The challenges faced by the retail sector over the past 18 months have been well documented, with the impact of enforced closures and social distancing measures being countered by burgeoning demand in online shopping, against a backdrop of ongoing product and labour shortages.
With a critical six months on the horizon, the Interpath Retail team outlines some of the key issues and opportunities that lie ahead – starting with some of the recent trends and structural changes within the sector.
Digging into the data
In recent weeks there has been significant attention on the bounce back in sales following the loosening of social distancing restrictions. According to recent data from the British Retail Consortium, clothes shops reported sales growth of more than 100% in the month of May, as going out returned with the reopening of indoor hospitality.
Yet in such unusual times, it’s important to keep these headline-grabbing year-on-year growth numbers in perspective.
The chart below displays UK retail sales value for non-fuel retailers indexed with calendar year 2018 as 100. The data is not seasonally adjusted and therefore picks up the seasonal monthly peaks.
While there were some very weak months and performance variations across the sector, as a whole 2020 total retail sales values increased by 0.4% year-on-year. Although this isn’t quite as sensational a figure as those headline monthly jumps, this performance remains testament to the operational resilience, agility and flexibility of the UK’s mature retail sector.
Temporary shifts to structural change
In the near-term, retailers will continue to benefit from pent-up demand following the ending of lockdown and the gradual easing of social restrictions.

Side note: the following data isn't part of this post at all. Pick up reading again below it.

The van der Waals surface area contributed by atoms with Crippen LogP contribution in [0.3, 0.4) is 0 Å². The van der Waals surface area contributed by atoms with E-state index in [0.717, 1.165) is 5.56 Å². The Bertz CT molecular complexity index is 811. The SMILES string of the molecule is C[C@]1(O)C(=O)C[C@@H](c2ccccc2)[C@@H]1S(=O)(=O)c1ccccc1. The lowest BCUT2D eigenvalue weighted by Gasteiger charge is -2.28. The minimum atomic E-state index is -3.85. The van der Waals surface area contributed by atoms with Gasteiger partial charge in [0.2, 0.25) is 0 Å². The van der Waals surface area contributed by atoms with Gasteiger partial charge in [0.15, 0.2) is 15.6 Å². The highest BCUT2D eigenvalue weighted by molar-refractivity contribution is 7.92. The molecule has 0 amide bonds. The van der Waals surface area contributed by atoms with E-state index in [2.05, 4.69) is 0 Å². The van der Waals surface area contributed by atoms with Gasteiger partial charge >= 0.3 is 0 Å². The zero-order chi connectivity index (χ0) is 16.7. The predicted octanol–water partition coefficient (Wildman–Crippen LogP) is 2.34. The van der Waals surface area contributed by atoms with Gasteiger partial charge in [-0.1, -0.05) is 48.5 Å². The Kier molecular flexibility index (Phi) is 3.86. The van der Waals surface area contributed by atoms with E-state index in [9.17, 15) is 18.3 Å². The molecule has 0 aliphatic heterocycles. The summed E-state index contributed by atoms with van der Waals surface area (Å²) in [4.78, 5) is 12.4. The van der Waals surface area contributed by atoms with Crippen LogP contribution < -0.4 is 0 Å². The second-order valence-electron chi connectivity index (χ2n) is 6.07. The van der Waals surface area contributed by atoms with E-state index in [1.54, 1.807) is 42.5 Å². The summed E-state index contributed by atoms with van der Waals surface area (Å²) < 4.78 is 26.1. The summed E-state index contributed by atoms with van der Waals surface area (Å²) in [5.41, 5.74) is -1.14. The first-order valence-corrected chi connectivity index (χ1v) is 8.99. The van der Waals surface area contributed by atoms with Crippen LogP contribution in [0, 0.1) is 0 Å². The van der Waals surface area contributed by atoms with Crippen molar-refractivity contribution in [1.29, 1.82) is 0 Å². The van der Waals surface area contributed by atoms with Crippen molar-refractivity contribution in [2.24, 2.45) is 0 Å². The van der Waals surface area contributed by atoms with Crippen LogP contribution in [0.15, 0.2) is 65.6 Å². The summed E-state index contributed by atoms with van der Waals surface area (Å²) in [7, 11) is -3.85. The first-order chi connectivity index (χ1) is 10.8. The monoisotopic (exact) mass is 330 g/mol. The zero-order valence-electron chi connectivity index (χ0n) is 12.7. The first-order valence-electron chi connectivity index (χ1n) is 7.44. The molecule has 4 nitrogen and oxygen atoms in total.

Trading over the summer should also be boosted as a result of millions of staycation consumers, while the ongoing ‘Summer of Sport’ may provide a further fillip.
Nevertheless, retailers in locations popular with inbound overseas tourists such as Central London, Edinburgh and York are likely to find demand somewhat muted, and the issues caused by stock and delivery delays could yet serve to take the edge off overall trading performance.
The prospect of significant, if potentially transitory, input cost inflation coinciding with the curtailing of Government support schemes may also serve to crimp the consumer’s real spending power.
As the sector seeks a return to business as usual, the COVID-19 pandemic has accelerated some of the industry-wide issues that have been brewing for the best part of a decade. At its core, the sector remains over-spaced and retains too many stores in sub-optimal locations - even if the performance of out-of-town retail parks during the pandemic has potentially redefined this latter cohort.
The loss of incremental revenues from the move to online shopping has transformed marginally profitable stores into loss-making ones, in many cases unsustainably so.
The sector remains lumbered with expensive lease liabilities as well as balance sheet leverage that may hamper free cash flow (FCF) generation.
At a more micro level, range reset programmes typically now include a larger focus on rationalisation as a means to reduce business complexity and therefore improve margin as well as cash performance.
It is also worth noting some further changes on the horizon which food retailers in particular should be considering in the context of operational and commercial impact:
- High Fat Sugar and Salt (HFSS) goods – new legislation will have a significant impact on the grocery & convenience retailing sector via the restriction of promotions and space usage. For some retailers, their entire merchandising strategy may need to be reconsidered.
- Plastic packaging – in April 2022, the UK Government is expected to introduce a plastic packaging tax, followed by a deposit return scheme (DRS) for drinks containers. Although such schemes are common across much of Europe, the logistical obligations for UK retailers will be significant.
How Interpath can help
At Interpath, we have extensive experience working across the retail sector. Born from the Big Four, but with a unique data-led approach, we have deep operational expertise in commercial, procurement and supply chains, as well as working capital and profitability improvement.
If you’d like to find out more about our insights in the retail space, please drop us a line.